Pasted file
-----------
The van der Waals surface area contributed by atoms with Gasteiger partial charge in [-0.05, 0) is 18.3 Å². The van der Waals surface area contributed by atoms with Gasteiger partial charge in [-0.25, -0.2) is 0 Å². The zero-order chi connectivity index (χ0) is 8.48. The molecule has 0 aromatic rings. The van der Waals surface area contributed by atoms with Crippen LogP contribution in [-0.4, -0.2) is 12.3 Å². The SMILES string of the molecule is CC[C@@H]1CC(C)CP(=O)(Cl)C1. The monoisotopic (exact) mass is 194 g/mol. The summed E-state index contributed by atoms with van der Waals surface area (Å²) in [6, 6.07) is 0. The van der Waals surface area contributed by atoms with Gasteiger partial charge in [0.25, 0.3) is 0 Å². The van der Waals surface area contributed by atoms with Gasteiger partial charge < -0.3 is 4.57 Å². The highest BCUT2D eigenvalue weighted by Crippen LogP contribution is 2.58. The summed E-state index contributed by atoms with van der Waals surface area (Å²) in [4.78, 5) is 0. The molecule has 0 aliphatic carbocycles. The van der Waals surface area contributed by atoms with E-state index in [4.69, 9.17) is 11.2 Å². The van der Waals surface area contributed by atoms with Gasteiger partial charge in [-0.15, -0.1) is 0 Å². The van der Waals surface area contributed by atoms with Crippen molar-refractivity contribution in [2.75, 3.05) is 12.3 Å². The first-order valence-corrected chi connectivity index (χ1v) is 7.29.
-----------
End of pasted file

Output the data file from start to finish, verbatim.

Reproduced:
The van der Waals surface area contributed by atoms with Gasteiger partial charge in [-0.05, 0) is 18.3 Å². The van der Waals surface area contributed by atoms with Gasteiger partial charge in [-0.25, -0.2) is 0 Å². The zero-order chi connectivity index (χ0) is 8.48. The molecule has 0 aromatic rings. The van der Waals surface area contributed by atoms with Crippen LogP contribution in [-0.4, -0.2) is 12.3 Å². The SMILES string of the molecule is CC[C@@H]1CC(C)CP(=O)(Cl)C1. The monoisotopic (exact) mass is 194 g/mol. The summed E-state index contributed by atoms with van der Waals surface area (Å²) in [6, 6.07) is 0. The van der Waals surface area contributed by atoms with Gasteiger partial charge in [0.25, 0.3) is 0 Å². The van der Waals surface area contributed by atoms with Gasteiger partial charge < -0.3 is 4.57 Å². The highest BCUT2D eigenvalue weighted by Crippen LogP contribution is 2.58. The summed E-state index contributed by atoms with van der Waals surface area (Å²) in [4.78, 5) is 0. The molecule has 0 aliphatic carbocycles. The van der Waals surface area contributed by atoms with E-state index in [4.69, 9.17) is 11.2 Å². The van der Waals surface area contributed by atoms with Gasteiger partial charge in [-0.15, -0.1) is 0 Å². The van der Waals surface area contributed by atoms with Crippen molar-refractivity contribution in [2.75, 3.05) is 12.3 Å². The first-order valence-corrected chi connectivity index (χ1v) is 7.29.